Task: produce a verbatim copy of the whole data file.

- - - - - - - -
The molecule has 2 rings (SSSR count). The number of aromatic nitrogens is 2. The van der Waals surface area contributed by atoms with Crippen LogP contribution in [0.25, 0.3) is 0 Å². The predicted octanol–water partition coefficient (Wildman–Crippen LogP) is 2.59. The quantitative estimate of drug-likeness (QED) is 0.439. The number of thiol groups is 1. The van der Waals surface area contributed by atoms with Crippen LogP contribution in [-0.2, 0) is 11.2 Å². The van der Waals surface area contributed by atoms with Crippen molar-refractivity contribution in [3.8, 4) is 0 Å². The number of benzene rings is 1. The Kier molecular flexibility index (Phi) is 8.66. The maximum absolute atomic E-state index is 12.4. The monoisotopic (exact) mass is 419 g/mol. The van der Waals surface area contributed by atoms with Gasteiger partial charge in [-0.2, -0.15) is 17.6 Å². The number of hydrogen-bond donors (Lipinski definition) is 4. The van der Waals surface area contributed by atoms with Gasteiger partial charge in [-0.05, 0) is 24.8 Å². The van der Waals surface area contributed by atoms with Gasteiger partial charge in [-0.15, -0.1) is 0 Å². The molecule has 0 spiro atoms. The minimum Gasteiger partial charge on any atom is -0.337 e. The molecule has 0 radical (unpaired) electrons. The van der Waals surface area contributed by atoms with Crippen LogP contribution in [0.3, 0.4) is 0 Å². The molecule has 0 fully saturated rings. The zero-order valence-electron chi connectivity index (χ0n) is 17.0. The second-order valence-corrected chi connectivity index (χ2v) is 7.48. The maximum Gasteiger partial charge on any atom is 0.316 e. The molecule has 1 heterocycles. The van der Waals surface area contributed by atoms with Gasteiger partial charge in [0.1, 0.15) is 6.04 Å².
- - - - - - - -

The molecule has 2 rings (SSSR count). The number of aromatic nitrogens is 2. The van der Waals surface area contributed by atoms with Crippen LogP contribution in [0.25, 0.3) is 0 Å². The predicted octanol–water partition coefficient (Wildman–Crippen LogP) is 2.59. The quantitative estimate of drug-likeness (QED) is 0.439. The number of thiol groups is 1. The van der Waals surface area contributed by atoms with Crippen LogP contribution in [-0.2, 0) is 11.2 Å². The van der Waals surface area contributed by atoms with Crippen molar-refractivity contribution in [3.8, 4) is 0 Å². The number of benzene rings is 1. The Kier molecular flexibility index (Phi) is 8.66. The maximum absolute atomic E-state index is 12.4. The monoisotopic (exact) mass is 419 g/mol. The van der Waals surface area contributed by atoms with Gasteiger partial charge in [-0.2, -0.15) is 17.6 Å². The number of hydrogen-bond donors (Lipinski definition) is 4. The van der Waals surface area contributed by atoms with Gasteiger partial charge in [-0.05, 0) is 24.8 Å². The van der Waals surface area contributed by atoms with Gasteiger partial charge in [-0.15, -0.1) is 0 Å². The molecule has 0 spiro atoms. The minimum Gasteiger partial charge on any atom is -0.337 e. The molecule has 0 radical (unpaired) electrons. The van der Waals surface area contributed by atoms with Crippen LogP contribution in [0.3, 0.4) is 0 Å². The molecule has 0 fully saturated rings. The zero-order valence-electron chi connectivity index (χ0n) is 17.0. The second-order valence-corrected chi connectivity index (χ2v) is 7.48. The maximum Gasteiger partial charge on any atom is 0.316 e. The molecule has 1 heterocycles. The van der Waals surface area contributed by atoms with Gasteiger partial charge in [0.1, 0.15) is 6.04 Å².